The Creeping Terror (reviewed by Lisa Marie Bowman)

There are some films that you just have to see at least once before you die. One of those films is Dr. Strangelove: Or How I Learned To Stop Worrying and Love the Bomb. And another one of those films isThe Creeping Terror.

While at first it might seem like The Creeping Terror and Dr. Strangelove don’t have much in common, that’s actually not the case. Both of these films were released in 1964. Both of them feature a scientist and a general who wants to blow things up. Both of these films portray an American military that’s incompetent when it comes to dealing with the unexpected. Even more importantly, both of these films are in black-and-white.

Beyond that, the two films don’t really have that much in common. Dr. Strangelove is a satire about nuclear war and was nominated for several Academy Awards. The Creeping Terror is a film about a killer rug that eats people and is currently in the public domain.  (Look for it on YouTube!  You won’t be sorry.)

Okay, technically, the creeping terror of the title is not a killer rug. It just looks like a rug. Actually, it’s an alien being that crashes down to Earth and spends the majority of the film moving very slowly through a small town. Whenever it comes across an old man out fishing or a group of 30 year-old high school students dancing to the most generic music ever heard, the rug attacks and we’re treated to lengthy scenes of giggling extras climbing into the rug’s “mouth.”

Fortunately, there’s a local deputy sheriff and newlywed named Martin and Martin’s pretty concerned about this killer rug that appears to be eating everyone in town. Martin doesn’t really do much but he’s played by the film’s director (an enigmatic figure who went by the name of Vic Savage) so, by default, Martin’s the main character.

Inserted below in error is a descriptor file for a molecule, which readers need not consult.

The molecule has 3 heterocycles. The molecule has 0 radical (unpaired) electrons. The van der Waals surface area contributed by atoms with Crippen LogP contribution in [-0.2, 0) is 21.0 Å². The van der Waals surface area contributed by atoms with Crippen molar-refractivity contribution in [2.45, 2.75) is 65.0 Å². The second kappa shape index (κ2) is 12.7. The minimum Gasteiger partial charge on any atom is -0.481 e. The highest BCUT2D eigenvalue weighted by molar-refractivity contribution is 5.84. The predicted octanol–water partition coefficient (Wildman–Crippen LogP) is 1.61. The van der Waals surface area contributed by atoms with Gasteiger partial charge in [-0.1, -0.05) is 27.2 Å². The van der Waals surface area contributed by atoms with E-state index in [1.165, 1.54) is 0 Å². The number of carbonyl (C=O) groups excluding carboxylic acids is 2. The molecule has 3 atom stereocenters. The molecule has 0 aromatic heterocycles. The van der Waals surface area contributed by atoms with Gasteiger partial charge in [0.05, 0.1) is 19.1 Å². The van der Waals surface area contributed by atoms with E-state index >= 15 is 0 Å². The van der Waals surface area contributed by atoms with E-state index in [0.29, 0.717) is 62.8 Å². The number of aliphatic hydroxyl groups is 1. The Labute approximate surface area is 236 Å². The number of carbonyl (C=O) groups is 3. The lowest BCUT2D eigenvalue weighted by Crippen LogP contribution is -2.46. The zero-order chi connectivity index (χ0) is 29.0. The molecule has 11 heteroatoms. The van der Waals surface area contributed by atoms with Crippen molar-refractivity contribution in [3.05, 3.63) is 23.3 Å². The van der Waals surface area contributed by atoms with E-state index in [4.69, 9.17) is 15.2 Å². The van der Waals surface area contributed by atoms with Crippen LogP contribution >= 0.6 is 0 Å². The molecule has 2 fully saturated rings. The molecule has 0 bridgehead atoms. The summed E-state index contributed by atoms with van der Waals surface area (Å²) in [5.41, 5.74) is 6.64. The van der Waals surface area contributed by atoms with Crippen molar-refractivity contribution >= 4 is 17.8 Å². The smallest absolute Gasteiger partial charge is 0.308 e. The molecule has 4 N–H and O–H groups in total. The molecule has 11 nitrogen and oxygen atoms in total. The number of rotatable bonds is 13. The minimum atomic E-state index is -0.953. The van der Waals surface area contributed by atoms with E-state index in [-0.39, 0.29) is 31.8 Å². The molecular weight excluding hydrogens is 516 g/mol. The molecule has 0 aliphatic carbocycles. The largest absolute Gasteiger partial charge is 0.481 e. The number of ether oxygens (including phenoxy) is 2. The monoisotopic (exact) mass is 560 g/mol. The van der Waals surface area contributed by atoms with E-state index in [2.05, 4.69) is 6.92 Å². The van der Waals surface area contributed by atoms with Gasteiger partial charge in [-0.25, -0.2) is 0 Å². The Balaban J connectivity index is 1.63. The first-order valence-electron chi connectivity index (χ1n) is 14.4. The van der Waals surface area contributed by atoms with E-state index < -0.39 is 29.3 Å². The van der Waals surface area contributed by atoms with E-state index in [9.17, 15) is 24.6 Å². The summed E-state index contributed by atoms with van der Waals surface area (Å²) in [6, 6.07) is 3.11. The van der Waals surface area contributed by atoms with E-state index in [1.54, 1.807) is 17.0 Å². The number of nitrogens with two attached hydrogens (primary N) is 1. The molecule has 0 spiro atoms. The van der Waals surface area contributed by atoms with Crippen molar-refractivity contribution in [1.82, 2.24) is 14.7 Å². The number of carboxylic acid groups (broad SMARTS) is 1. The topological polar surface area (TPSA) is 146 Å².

The Creeping Terror is probably best remembered for the fact that the film’s soundtrack apparently got lost during post-production and, as a result, nearly the entire film is silent with the exception of a narrator. For example, we might see Martin silently moving his jaw while the narrator recites, “Martin told them what he had seen…”

However, the narrator is not just there to tell us what people are saying. He’s also there to provide psychological insights. In one of the film’s more famous moments, the action stops for a few minutes so the narrator can tell us about how Martin’s recent marriage has strained his relationship with his bachelor friend Barney. During this moment, the narrator drops his usual even tone and soon, hints of self-loathing and anger start to turn up in his voice. Seriously, the narrator’s got some issues.

Now, a lot of people will tell you that The Creeping Terror is one of the worst films ever made but I think it’s hilarious and fun. Add to that, there’s a lengthy dance scene dropped into the middle of all this and you know how I am about movies with gratuitous dance scenes.  Add then, when you add dancing with self-loathing narration and killer carpet, you simply cannot deny that The Creeping Terror is a classic of its own kind.

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2 Responses to The Creeping Terror (reviewed by Lisa Marie Bowman)

  1. BIG FAN OF OF EARLY MONSTER MOVIES..WE DIDN’T START LAUGHING ‘TILL “THE CREEPING TERROR” ATE IT’S FIRST VICTIM..THE GURGILING SOUNDS IT MADE WERE HYSTERICAL..THIS MOVIE WAS SO BAD IT WAS GREAT..

  2. That’s a nicely made answer to a challenging question

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